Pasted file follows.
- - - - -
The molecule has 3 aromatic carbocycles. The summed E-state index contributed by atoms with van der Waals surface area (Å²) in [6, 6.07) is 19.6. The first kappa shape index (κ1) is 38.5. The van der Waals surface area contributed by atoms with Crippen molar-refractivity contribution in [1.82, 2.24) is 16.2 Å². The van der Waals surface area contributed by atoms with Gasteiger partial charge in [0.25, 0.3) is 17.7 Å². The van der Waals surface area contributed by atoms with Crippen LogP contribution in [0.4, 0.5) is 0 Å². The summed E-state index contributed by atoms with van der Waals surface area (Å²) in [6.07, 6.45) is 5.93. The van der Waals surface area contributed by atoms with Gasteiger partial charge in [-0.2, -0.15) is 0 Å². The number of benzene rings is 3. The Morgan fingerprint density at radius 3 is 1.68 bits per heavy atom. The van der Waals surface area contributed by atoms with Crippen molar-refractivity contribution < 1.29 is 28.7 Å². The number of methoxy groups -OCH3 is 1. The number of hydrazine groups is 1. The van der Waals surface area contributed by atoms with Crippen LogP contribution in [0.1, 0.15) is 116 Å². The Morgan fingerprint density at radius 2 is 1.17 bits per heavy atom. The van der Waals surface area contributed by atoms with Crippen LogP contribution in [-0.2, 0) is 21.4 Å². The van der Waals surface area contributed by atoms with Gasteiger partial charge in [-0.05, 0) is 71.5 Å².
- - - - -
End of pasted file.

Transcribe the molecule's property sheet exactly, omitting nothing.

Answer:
The molecule has 3 aromatic carbocycles. The summed E-state index contributed by atoms with van der Waals surface area (Å²) in [6, 6.07) is 19.6. The first kappa shape index (κ1) is 38.5. The van der Waals surface area contributed by atoms with Crippen molar-refractivity contribution in [1.82, 2.24) is 16.2 Å². The van der Waals surface area contributed by atoms with Gasteiger partial charge in [0.25, 0.3) is 17.7 Å². The van der Waals surface area contributed by atoms with Crippen LogP contribution in [0.4, 0.5) is 0 Å². The summed E-state index contributed by atoms with van der Waals surface area (Å²) in [6.07, 6.45) is 5.93. The van der Waals surface area contributed by atoms with Gasteiger partial charge in [-0.2, -0.15) is 0 Å². The number of benzene rings is 3. The Morgan fingerprint density at radius 3 is 1.68 bits per heavy atom. The van der Waals surface area contributed by atoms with Crippen molar-refractivity contribution < 1.29 is 28.7 Å². The number of methoxy groups -OCH3 is 1. The number of hydrazine groups is 1. The van der Waals surface area contributed by atoms with Crippen LogP contribution in [0.1, 0.15) is 116 Å². The Morgan fingerprint density at radius 2 is 1.17 bits per heavy atom. The van der Waals surface area contributed by atoms with Crippen LogP contribution in [-0.2, 0) is 21.4 Å². The van der Waals surface area contributed by atoms with Gasteiger partial charge in [-0.05, 0) is 71.5 Å².